For example, corporate ownership will not automatically attract liability for the parent company of a subsidiary involved in bribery. An individual or company committing bribery must intend the parent company to benefit, even where the parent company indirectly benefits in any event.
Liability will also not extend up and down an entire contractual chain. A contractor or supplier will generally only be an associated person of the entity with which it has a direct contractual relationship.
For joint ventures, the Guidance distinguishes between joint ventures conducted through separate companies and those conducted through contractual arrangements. A joint venture company will not automatically be an associated person of its shareholders. The joint venture company may be an associated person if it is performing services for the shareholders. Where the joint venture is set up by way of a contract it will depend on how much control the participant has over the arrangement. For example, an employee or agent of one joint venture participant will not necessarily be an associated person of all the other participants in the venture.
In all of the above, however, the question will ultimately depend on the circumstances of the case, not just the nature of the relationship.
What is the corporate offence of failing to prevent bribery?
In addition to criminal liability for direct involvement with bribery,5 the U.K. Bribery Act imposes liability on a company that fails to prevent bribes made on its behalf.
A company is guilty of an offence if an associated person makes a bribe intending to obtain or retain business or a business advantage for the company.6 As mentioned above, an associated person is anyone who performs services for or on behalf of the company. The offence is one of strict liability. If found guilty, the company is subject to an unlimited fine.7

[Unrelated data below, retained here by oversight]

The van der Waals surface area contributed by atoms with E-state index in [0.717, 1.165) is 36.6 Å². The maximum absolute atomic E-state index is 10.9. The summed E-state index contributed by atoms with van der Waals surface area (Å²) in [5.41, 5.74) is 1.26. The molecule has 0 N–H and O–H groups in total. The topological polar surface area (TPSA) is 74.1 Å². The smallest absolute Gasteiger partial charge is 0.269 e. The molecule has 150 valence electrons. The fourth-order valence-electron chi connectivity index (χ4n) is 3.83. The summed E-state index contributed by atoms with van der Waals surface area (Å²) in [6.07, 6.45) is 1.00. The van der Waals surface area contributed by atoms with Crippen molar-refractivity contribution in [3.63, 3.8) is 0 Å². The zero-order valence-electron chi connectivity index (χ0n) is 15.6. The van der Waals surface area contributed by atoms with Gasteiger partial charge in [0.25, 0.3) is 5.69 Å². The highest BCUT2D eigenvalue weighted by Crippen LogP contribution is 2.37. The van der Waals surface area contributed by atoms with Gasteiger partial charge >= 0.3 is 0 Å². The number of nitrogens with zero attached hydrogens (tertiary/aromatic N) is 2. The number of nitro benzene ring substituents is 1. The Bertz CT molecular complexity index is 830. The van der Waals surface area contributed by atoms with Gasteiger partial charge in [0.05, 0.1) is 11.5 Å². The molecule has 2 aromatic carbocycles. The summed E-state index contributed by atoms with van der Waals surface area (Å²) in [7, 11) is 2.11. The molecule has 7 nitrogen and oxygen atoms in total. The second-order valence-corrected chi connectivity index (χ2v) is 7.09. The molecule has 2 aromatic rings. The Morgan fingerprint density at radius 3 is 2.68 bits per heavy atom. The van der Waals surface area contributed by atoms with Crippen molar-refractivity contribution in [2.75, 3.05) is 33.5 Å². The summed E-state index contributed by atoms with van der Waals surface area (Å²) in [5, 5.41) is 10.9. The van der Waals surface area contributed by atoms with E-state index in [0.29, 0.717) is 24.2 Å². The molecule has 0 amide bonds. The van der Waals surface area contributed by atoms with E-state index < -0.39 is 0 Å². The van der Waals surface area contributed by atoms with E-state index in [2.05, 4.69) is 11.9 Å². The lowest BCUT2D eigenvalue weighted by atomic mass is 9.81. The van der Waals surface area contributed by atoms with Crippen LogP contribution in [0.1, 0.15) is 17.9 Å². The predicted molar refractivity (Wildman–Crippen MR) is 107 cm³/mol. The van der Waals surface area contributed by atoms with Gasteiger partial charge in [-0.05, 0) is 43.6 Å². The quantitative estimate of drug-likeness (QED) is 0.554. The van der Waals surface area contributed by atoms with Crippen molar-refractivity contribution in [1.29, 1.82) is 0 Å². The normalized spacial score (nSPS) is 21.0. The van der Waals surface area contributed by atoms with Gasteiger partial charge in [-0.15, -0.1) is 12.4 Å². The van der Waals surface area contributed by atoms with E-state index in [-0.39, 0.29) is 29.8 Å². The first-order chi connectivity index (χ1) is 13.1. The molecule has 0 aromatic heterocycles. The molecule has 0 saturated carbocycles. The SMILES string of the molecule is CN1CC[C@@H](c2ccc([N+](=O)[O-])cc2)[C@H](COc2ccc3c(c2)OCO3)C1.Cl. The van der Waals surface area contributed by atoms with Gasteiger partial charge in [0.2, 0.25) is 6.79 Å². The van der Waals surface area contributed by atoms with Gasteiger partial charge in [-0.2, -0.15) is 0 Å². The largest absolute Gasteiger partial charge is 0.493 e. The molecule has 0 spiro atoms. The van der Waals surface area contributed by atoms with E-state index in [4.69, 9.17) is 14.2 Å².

Unlike similar U.S. and Canadian legislation (discussed below), the U.K. Bribery Act does not include any exemption for bribery involving 'facilitation payments' (colloquially known as 'grease' payments to officials for services they would provide anyway e.g. border crossings or police protection).
What defences are there to the corporate offence of failing to prevent bribery?
The Act is not intended to penalize well-run commercial organizations that are involved in a one-off incident of bribery. As such, the Act provides a full defence to failing to prevent bribery where the company has "adequate procedures" in place to prevent bribery by associated persons.8
The Guidance sets out six principles for establishing adequate bribery prevention procedures. Overall, the Guidance advocates for a common-sense, proportionate approach. In the words of Ken Clarke, the U.K. Justice Secretary, "under this law no one is going to try to stop businesses taking clients to Wimbledon or a Grand Prix."9
The six principles are:
- Proportionate procedures: prevention procedures should be proportionate to the risk of bribery. For example, a company that uses an agent in a country where facilitation payments are identified as a significant problem could, among other steps, seek local legal advice; communicate its anti-bribery policy to its agent; and request that its agent resist paying facilitation payments.